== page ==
PROVO — Spencer Linton had never stayed in a hospital before. The worst physical ailment he ever had was a broken thumb and maybe some stitches.
But on Aug. 21, he was in the emergency room — on oxygen — and was one of two fully vaccinated COVID-19 patients in a full hospital.
The 39-year-old BYUtv sports reporter and host of "BYU Sports Nation" had first noticed a slight stinging in his nose 10 days prior. He thought nothing of it. He was young, healthy and received the Johnson & Johnson COVID-19 vaccine at a BYU clinic in mid-May. He thought he had nothing to worry about.
But then a few days later he left work, took a 2½-hour nap in his car and woke up with a fever and aches, and was barely able to move. He thought: "This cannot be happening."
He got a COVID-19 test that came back negative. He then drove home, where he spent the next few days curled up in the fetal position on his bed in disbelief, as sick as he had ever been in his life, he said. He was barely able to eat or drink through nausea and wild swings in body temperature. He also almost passed out in the shower after standing for only three minutes.
"It was the most debilitating thing that I've ever experienced," he said. "The body aches, oh my gosh, the body aches are incredible. Your body is fighting hard to remove the toxins, and you have all this inflammation inside you."
Days later, he finally caved and went to an urgent care facility. A nurse found his blood oxygen levels were way too low and his heart rate way too high. A doctor told Linton he had the second-worst case of COVID-19 pneumonia the doctor had ever seen.
Even though Linton got a severe COVID-19 case while vaccinated, he doesn't regret getting the vaccination. In fact, both he and the doctor agreed that the vaccination was worth it if it helped him even a little bit in such a dangerous situation.
"He told me, 'It's crazy to me because you seem like a healthy, young guy. You have no preexisting conditions, no asthma, don't smoke or drink, not immunocompromised. It's crazy. I look at your X-rays to see how randomly invasive this virus can be for the individual,'" Linton recalled.
The doctor sent him home with oxygen, some prescriptions and instructions to rest and monitor his blood oxygen levels and go to the emergency room if they didn't improve. Two days later, Linton was admitted into the emergency room where he was treated with oxygen and fluids.
While Linton's COVID-19 experience is rare, Utah doctors say they are beginning to see more cases like his as hospitalizations due to COVID-19 reaching levels experienced in early January. They say patients are getting younger and some, with no previous health issues, are ending up hospitalized as a result of COVID-19.
A look at new hospital trends
Hospitalizations due to the virus are rising in recent months at a steeper rate than during the first year of the pandemic. Current and archived Utah Department of Health data shows that hospitalizations as a result of COVID-19 remain relatively rare, but the frequency when a case results in a new hospitalization is up nearly 50% since May 1, compared to the period between March 2020 and May 1.
- The health department recorded 396,677 COVID-19 cases among Utahns age 1 or older on May 1. Combined, they accounted for 16,158 hospitalizations — about 4.1% of the total cases among those age groups.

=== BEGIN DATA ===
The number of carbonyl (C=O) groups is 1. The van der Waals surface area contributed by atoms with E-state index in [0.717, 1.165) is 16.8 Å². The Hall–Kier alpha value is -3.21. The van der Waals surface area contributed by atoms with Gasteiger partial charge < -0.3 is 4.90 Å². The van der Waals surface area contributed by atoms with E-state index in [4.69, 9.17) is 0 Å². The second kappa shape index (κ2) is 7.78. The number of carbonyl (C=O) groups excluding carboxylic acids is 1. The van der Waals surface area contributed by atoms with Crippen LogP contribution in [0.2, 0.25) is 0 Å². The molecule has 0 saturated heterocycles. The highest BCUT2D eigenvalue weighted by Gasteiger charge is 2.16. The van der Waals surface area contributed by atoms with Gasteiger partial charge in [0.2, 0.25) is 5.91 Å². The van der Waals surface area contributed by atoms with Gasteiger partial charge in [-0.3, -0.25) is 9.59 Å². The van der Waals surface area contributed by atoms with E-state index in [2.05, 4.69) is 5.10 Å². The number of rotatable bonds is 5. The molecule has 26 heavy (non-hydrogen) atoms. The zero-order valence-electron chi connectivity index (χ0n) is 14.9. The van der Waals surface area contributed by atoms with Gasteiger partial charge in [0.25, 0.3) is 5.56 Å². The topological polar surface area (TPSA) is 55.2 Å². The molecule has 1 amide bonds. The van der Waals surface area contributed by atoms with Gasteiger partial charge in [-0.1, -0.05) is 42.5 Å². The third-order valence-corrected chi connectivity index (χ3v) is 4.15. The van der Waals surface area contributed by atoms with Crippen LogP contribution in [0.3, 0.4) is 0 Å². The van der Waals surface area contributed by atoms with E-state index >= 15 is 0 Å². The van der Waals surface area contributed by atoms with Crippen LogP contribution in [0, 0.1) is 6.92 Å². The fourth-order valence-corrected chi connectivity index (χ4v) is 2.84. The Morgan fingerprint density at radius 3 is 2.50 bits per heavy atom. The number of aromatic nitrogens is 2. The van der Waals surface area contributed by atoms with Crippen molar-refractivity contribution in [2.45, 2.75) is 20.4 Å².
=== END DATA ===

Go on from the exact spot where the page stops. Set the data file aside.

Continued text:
- Since May 1, the department has reported 66,078 cases among Utahns aged 1 or older, according to data released Tuesday. It also reports 3,958 hospitalizations since May 1, which equates to about 6% of all those cases.
KSL.com did not include cases and hospitalizations among patients younger than 1 in this analysis because the statistics, especially at the start of the pandemic, weren't significant enough to track, compared to other ages. The health department now reports there have been 1,639 cases and 87 hospitalizations among newborns since March 2020, or 0.3% of all cases and 0.4% of all hospitalizations to date.
It is now more likely that a COVID-19 case results in a hospitalization based on older age and certain comorbidities, the data suggests. But the likelihood is increasing for all groups, except two, in particular:
- About 2.6% of cases among those aged 25 to 44 resulted in hospitalization prior to May 1; it is happening for 4.7% of cases in that age group since.
- Hospitalizations for people between 45 and 64 also have jumped from 4.2% on May 1 to 10.1% since then.
These percentage upticks could be the result of underreported cases, but a deeper dive into the hospitalization data still points to a growing number of new hospital cases among cases involving people between the ages of 25 and 64.
Dr. Brandon Webb, an infectious diseases physician with Intermountain Healthcare, said during a recent briefing that doctors have noticed the average age of patients at hospitals is starting to decline. The health department data shows the state's 45-64, 25-44 and 1-14 age groups have increased their share of hospitalization cases since May 1, while the 15-24, the 65-84 and the 85 and older age groups have dropped.
- Older Utahns between the ages of 65 and 84 accounted for 31.4% of COVID-19 hospitalizations as of May 1. That was followed by Utahns 45-64 at 30.7% and then 25- to 44-year-olds at 22.9%.
- Since then, younger Utahns 45-64 accounted for a little more than one-third of all hospitalizations. Utahns 25-44 rose to second place, accounting for 29.5% of hospitalizations in the past four months. Children 1-14 increased from 1.7% to now 2.1% of hospitalizations.
- The 65-84 age group accounted for 24% of hospitalizations between May 1 and Tuesday, dropping more than 7 percentage points from first to third.
- Utahns 85 and older accounted for 6% of all hospitalizations on May 1 and account for 3.9% since, while hospitalizations among Utahns 15-24 dropped from 7.3% to 6.3%.